Due to Galper’s passion for music and his total immersion in the rewards of performing, perhaps a live recording provides the optimal circumstances for appreciating the recent work involved in his art. That circumstance certainly provides its reward for his trio’s extraordinary performance recorded for his most recent Origin CD.

]]> (Don Williamson) Free Jazz / Avante Garde - CD Reviews Fri, 06 Feb 2009 06:00:00 -0600
Rise Up! by Dr. Lonnie Smith It was disappointing, to say the least, when the great Dr. Lonnie Smith performed during the 1990s for the inebriated, the tone deaf and the clueless singles out on a da…

It was disappointing, to say the least, when the great Dr. Lonnie Smith performed during the 1990s for the inebriated, the tone deaf and the clueless singles out on a date at O’Hara’s on Los Olas Boulevard in Fort Lauderdale. The people at the bar or at the dining tables would see Smith emerge in his elaborate Sikh regalia, ever The Turbanator with an orange, purple or white turban, large rings clicking on his fingers and a carved cane supporting his walk for risible effect. Then the customers would go return to flirting. Once Smith sat down at his slab keyboard, he was all business, though, as he performed with local talents like Turk Mauro, Eric Allison, Danny Burger or Juanita Dixon.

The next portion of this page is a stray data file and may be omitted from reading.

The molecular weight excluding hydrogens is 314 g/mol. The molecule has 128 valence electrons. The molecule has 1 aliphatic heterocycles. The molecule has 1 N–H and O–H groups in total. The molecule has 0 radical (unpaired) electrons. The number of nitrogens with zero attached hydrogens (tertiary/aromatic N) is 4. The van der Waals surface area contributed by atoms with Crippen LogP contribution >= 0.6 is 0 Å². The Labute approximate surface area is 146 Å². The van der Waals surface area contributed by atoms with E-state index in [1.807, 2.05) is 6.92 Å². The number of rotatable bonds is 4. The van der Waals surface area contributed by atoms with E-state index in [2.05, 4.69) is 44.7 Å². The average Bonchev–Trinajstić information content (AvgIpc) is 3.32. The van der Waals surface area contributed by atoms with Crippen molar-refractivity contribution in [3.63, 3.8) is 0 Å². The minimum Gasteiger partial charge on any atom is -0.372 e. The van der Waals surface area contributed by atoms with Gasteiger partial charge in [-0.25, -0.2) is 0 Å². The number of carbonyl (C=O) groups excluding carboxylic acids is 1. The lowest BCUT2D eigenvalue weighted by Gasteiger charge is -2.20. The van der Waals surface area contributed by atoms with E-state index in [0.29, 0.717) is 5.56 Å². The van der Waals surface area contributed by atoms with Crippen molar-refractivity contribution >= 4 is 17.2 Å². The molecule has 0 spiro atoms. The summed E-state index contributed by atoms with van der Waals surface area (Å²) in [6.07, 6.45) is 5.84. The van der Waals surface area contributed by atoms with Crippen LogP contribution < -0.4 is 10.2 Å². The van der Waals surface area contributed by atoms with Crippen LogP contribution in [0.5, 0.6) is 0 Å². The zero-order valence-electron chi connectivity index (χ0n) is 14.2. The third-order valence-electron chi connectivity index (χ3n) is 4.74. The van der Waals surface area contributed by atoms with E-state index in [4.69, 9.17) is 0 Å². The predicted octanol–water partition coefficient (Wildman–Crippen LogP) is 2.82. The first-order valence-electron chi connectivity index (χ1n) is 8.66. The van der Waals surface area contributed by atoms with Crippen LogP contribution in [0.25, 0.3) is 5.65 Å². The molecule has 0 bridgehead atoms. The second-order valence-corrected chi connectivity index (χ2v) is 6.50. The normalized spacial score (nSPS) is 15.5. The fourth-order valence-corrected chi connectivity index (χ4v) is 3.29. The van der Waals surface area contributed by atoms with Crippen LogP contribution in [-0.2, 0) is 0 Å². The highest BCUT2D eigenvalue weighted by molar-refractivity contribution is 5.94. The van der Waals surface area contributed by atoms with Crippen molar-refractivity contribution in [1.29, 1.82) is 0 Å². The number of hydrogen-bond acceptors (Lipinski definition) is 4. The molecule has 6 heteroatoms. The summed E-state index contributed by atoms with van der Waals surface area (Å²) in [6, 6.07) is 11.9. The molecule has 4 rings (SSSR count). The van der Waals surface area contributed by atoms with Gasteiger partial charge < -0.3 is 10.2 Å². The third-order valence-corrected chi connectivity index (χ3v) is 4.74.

Even with a substandard instrument and a less-than-ideal venue for a musician of his considerable talent, The Turbanator delivered an over-the-top, uncompromising and energizing performance every night. His New Year’s Eve gig for a friend in Fort Lauderdale evolved into a seven-night-a-week gig at O’Hara’s and virtual invisibility from the rest of the jazz recording community. Credit Todd Barkan for recording Smith again with Afro Blue in 1997. And now we can thank Matt Balitsaris of Palmetto Records for releasing Dr. Lonnie Smith albums again on a regular basis as he resumes his prominence as the premier and one of the few remaining B-3 jazz organists from the heyday of the instrument. The generosity of a music store owner on Genesee Street in Buffalo, Art Kuber, led from the in-store practice of a novice in love with the B-3 organ to an up-and-down music career of more than 40 years after Smith and George Benson drove to New York in Benson’s Cadillac in search of Grant Green and their soon-thereafter Columbia recording contract.